And so debt has had to sustain our market economy: the more skewed the distribution of wealth has grown over time, the more frantically has the economy been forced to create a growing array of consumer debt mechanisms—subprime mortgages, payday loans, more and more intricately structured credit card debt—in order simply to maintain its functioning.

Again, I wouldn't argue the point. We have increased our use of credit largely to prevent a decline in our living standards. "Simply to maintain," as Barber says.

But again, which came first? The growth of debt came first. We called it credit-use then, and we grew it because it grew the economy. But we let private-sector debt accumulate until it overpowered all the benefit of credit-use. That was when the economy went into decline. That was 1974.

After the economy went into decline, policymakers began doing more to encourage the growth of credit-use. They mis-read the warnings our economy was giving us. They thought using even more credit -- and accumulating even more debt -- would fix the problem.

Following that line of reasoning, they ultimately encouraged the rise of "a growing array of consumer debt mechanisms—subprime mortgages, payday loans, more and more intricately structured credit card debt." In hindsight, we can see this was the wrong policy.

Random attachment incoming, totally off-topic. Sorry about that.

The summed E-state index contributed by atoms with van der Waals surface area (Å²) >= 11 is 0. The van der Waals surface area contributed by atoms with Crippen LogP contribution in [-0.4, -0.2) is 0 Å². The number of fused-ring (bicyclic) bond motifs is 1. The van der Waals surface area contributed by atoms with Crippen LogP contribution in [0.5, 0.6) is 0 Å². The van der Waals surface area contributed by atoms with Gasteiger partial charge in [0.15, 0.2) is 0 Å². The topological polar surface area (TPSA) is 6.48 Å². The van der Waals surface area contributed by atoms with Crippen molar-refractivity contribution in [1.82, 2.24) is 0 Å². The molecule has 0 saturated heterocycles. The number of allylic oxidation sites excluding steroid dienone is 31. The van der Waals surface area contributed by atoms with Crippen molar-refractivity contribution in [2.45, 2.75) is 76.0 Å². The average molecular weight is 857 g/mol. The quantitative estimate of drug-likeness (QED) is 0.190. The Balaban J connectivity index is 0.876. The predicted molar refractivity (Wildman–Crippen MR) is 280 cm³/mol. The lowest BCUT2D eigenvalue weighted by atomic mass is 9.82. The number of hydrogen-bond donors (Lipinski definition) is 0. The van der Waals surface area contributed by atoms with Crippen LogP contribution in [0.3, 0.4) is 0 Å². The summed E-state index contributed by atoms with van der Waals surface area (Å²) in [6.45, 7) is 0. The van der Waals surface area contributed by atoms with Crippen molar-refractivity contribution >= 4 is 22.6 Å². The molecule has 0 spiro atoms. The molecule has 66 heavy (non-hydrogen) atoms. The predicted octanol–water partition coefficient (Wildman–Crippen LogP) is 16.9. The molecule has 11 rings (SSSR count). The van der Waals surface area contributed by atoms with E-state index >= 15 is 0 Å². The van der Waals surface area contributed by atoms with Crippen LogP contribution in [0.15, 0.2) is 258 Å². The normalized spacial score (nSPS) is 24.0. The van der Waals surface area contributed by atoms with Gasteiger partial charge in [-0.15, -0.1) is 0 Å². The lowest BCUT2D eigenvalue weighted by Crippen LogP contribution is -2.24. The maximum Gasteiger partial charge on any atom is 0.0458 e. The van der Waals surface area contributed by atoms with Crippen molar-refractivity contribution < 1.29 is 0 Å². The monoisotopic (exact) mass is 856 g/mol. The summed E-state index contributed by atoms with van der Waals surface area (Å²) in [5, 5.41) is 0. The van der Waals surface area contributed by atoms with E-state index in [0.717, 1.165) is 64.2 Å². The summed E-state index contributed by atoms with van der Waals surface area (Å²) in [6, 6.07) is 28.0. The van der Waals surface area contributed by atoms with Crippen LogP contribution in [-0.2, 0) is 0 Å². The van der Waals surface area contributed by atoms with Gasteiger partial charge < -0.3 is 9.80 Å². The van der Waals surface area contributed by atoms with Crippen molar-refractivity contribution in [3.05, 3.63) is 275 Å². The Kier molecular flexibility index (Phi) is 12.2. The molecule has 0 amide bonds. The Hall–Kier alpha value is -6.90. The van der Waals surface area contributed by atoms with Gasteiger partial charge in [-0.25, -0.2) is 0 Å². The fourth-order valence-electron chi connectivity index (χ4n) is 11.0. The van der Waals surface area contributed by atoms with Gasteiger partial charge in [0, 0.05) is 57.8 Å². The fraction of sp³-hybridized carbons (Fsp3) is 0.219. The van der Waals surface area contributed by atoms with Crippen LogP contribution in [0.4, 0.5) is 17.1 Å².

We must also observe that debt came first. Accumulating debt was the problem that caused our economy to falter, which led to a new spate of policies encouraging the use of credit, which made the accumulation of debt even bigger. It was insanity. It was a policy that could have no good ending.


Bigvic said...

I would caution not to completely dismiss social psychology from this but on the whole you are right about the causal relationship here. But I must take issue with two points here.

First, you point out that debt increased first and was the policy chosen to continue growing the economy, but my issue with that is that if the economy continually needed debt financing to artificially maintain a growth rate then there has to be a more fundamental structural problem at the heart of all this. I agree with your whole causal model from your previous post, but I think you are missing why growth and standards of living have to be maintained through debt financing.